Human skin is innervated by several kinds of C-fiber nociceptors and the responses of some of these to intradermal capsaicin injections have not yet been tested thoroughly. In particular, a recent report shows that some human C-fiber nociceptors have receptive fields comprising active and inactive terminal branches. The inactive branches are sensitized by the direct application of chemoirritants (mustard oil or capsaicin), but there seems to be little or no effect on the inactive branch when the irritants are applied to the skin innervated by the active branch. Our demonstration that the border of the ulnar nerve territory remained stable after a capsaicin injection indicates that sensitized inactive branches cannot account for the spread of allodynia and hyperalgesia into the adjacent nerve territory. More generally, our data show that any explanation for the secondary zone that relies exclusively on the properties of primary afferent neurons must demonstrate how such properties can account for extraterritorial spread.
Afferent fibers from different neurons mingle in the common spinal nerves and posterior roots, and their cell bodies mingle in the dorsal root ganglia. It has been shown in experimental animals that abnormal cross talk between axons and cell bodies develops after severe nerve injury. [22,23]It seems highly unlikely that such phenomena develop in normal human subjects within minutes of a capsaicin injection. We thus reject cross-talk as an explanation for the extraterritorial spread reported here.
In contrast to the difficulties encountered by theories based on peripheral mechanisms, several lines of evidence, including the data reported here, indicate that the altered sensitivity of the secondary zone surrounding an intradermal capsaicin injection is owing to central nervous system mechanisms. For example, microneurographic studies in humans have shown that the brush allodynia of the secondary zone is evoked by activity in A beta LTMs, afferents whose activation normally evokes only innocuous tactile sensations. Data from experiments in monkeys indicate that an intradermal capsaicin injection sensitizes nociresponsive neurons in the spinal cord dorsal horn such that their response to A beta LTM and nociceptor input is amplified. An intradermal injection of capsaicin evokes discharges from C-fiber nociceptors with receptive fields at the injection site. Animal experiments show that C-fiber nociceptor barrages sensitize spinal cord dorsal horn nociresponsive neurons such that their response to both nociceptor and A beta LTM input is amplified. This C-fiber-evoked central sensitization is at least partly due to activation of glutaminergic receptors of the N-methyl-D-aspartate type. [25,26]One would thus predict that the capsaicin-evoked secondary zone in human subjects would be inhibited by pharmacological blockade of N-methyl-D-aspartate receptors, and data supporting this prediction have been reported.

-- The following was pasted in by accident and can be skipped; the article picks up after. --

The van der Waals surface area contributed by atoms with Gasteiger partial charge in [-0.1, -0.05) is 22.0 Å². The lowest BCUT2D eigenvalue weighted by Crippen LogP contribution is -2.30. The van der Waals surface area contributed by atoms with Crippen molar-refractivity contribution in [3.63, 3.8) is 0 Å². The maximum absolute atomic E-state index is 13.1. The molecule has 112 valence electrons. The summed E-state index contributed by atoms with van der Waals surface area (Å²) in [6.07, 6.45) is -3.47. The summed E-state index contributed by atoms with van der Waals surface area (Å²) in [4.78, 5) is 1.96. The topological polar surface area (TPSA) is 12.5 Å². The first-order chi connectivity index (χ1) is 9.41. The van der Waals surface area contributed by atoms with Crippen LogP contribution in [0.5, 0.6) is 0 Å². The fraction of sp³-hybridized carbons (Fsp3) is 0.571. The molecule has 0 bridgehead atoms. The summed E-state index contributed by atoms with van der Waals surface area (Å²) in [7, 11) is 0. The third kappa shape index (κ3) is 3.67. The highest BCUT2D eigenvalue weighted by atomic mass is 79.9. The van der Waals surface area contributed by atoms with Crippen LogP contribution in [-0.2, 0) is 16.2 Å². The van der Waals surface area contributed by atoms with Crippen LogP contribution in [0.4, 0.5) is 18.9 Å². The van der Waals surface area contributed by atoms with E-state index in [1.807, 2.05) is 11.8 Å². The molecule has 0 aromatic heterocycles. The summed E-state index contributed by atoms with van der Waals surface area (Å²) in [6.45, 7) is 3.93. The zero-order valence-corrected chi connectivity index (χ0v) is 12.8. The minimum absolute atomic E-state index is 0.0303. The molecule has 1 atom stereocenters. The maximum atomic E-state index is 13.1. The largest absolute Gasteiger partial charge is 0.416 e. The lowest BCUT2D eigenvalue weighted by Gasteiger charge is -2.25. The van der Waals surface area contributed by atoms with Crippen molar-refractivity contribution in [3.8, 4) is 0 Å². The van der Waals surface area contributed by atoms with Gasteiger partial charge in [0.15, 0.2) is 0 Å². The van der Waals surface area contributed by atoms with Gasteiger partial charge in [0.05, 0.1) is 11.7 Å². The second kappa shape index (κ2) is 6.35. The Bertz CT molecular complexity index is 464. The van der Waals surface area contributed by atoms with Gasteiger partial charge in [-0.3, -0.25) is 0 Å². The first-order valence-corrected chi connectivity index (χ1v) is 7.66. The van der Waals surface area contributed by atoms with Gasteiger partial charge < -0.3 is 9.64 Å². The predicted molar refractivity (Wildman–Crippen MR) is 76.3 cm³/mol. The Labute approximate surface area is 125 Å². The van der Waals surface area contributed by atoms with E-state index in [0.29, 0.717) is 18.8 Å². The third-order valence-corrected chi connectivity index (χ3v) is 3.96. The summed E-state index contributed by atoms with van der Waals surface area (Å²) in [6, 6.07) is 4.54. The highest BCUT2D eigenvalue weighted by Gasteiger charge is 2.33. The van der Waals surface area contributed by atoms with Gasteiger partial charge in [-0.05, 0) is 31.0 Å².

There are several parallels between the sensory abnormalities in the capsaicin-evoked secondary zone and the mechanical allodynia and hyperalgesia that are seen in some patients with chronic pain after nerve or soft tissue injuries. Many of these cases are preceded by a painful event or condition that generates C-fiber nociceptor input (e.g., a partial nerve lesion in causalgia, soft tissue trauma in reflex sympathetic dystrophy, and a painful attack of shingles preceding postherpetic neuralgia). At least some of these patients have mechanical allodynia that is evoked by activity in A beta LTMs, [7,9]and areas of mechanical allodynia that likely extend beyond the nerve territory of the presumed nociceptive input. Moreover, there is a growing body of evidence to show that N-methyl-D-aspartate receptor blockade relieves the pain of these patients, which is consistent with the hypothesis that patients have N-methyl-D-aspartate receptor-mediated central sensitization. [28-32]The validation of capsaicin as a model of pain mediated by a central mechanism supports its use in humans for the initial screening of new drugs thought to reverse central sensitization before clinical trials. 
Many spinal cord nociresponsive neurons receive input from more than one nerve or spinal root. It thus follows that C-fiber nociceptor-evoked central sensitization will produce abnormalities of pain sensation in areas that need not correspond to territories of nerves or dermatomes. The data presented here show that such a phenomenon can be demonstrated in neurologically normal human subjects. The same physiologic processes may explain similar phenomena in patients with nerve or soft tissue injury. [7,8]Thus, both organic and psychogenic mechanisms must be considered in the differential diagnosis of chronic pain with extraterritorial spontaneous pain, allodynia, and hyperalgesia.
The authors thank Drs. Daniel Kenshalo, Jr. and Robert Caudle for reviewing the manuscript.